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ITSecurity Gone Wrong: Becoming the Threat

by Greg Young  |  April 16, 2009  |  1 Comment

Car analogies are one of my favorites in discussing ITSec. 

In Ottawa they put a layer of ashphalt at a notorious intersection.  This microsurfacing improved traction and reduced rear-end collisions 39%.  No safety downside, but it costs money.

In Virginia, a study on red light cameras determined that they increased accidents.  But they made money.  There has been some misdirection by apologist that the accidents were now happy rear-enders rather than devastating angle impacts, but that doesn’t wash because injury rates went up.  Officials say drivers need to understand the technology for it to work.  Red light cameras make money for cities, but insurance, police, and health costs are in a different bucket.

At the end of the day, security is about securing things and not getting in the way of business.   The rabbit hole of security ROI too often leads away from security and the business.  Security is and will continue to be a cost center, and people are more the threat than the best solution.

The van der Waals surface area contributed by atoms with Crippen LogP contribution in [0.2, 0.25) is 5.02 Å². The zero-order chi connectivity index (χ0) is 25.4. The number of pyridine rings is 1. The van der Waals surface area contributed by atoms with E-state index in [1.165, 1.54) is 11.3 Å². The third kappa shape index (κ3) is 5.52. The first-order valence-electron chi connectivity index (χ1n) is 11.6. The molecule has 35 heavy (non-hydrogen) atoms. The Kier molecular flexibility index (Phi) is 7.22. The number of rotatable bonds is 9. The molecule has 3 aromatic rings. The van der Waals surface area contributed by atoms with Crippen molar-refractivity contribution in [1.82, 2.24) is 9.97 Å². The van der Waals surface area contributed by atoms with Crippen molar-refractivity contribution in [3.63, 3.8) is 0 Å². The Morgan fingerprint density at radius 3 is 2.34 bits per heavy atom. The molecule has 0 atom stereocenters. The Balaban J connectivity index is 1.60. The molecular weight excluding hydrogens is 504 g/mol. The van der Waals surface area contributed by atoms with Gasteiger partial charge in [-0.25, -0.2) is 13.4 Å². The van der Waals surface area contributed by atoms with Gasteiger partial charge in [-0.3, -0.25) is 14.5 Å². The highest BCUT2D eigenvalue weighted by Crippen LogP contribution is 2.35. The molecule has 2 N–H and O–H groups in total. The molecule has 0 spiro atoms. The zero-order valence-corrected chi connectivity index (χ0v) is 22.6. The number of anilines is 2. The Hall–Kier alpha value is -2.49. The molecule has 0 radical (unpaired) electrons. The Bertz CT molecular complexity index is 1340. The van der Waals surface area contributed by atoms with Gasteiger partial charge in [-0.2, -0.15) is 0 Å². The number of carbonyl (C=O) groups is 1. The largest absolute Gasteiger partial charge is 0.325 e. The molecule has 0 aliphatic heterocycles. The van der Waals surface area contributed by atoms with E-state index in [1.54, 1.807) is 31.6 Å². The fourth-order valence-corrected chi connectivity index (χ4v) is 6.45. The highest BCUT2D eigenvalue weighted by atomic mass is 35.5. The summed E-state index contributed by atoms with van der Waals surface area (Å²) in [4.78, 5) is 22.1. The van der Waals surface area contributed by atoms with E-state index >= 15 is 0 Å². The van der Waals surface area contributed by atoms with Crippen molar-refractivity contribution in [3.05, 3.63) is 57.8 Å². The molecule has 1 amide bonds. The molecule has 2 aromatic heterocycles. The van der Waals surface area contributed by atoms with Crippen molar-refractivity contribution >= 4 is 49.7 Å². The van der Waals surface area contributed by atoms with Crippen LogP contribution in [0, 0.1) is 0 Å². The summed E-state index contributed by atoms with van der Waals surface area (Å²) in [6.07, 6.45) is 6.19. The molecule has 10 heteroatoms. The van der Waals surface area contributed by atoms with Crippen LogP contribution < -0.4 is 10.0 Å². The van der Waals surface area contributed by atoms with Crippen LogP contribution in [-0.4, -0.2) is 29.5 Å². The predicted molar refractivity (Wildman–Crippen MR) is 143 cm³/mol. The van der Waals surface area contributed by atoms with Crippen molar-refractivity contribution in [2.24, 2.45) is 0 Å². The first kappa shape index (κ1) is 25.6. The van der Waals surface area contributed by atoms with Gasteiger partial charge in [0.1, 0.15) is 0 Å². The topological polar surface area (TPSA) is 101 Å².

Don’t spend frivolously, but keep security first and you will support the business, not try and create a competing one and become the threat.

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Greg Young
Research VP
6 years at Gartner
22 years IT security

Greg Young is a research vice president in Gartner and the lead analyst for network security. Mr. Young has experience in IT security in product companies, and in both the private and public sectors. He spent his military career in technology security… Read Full Bio

Thoughts on ITSecurity Gone Wrong: Becoming the Threat

  1. Hank says:

    But what about the broken windows theory!? Don’t we want all those rear-end accidents to happen to give mechanics and car parts companies money for jobs? Duh!


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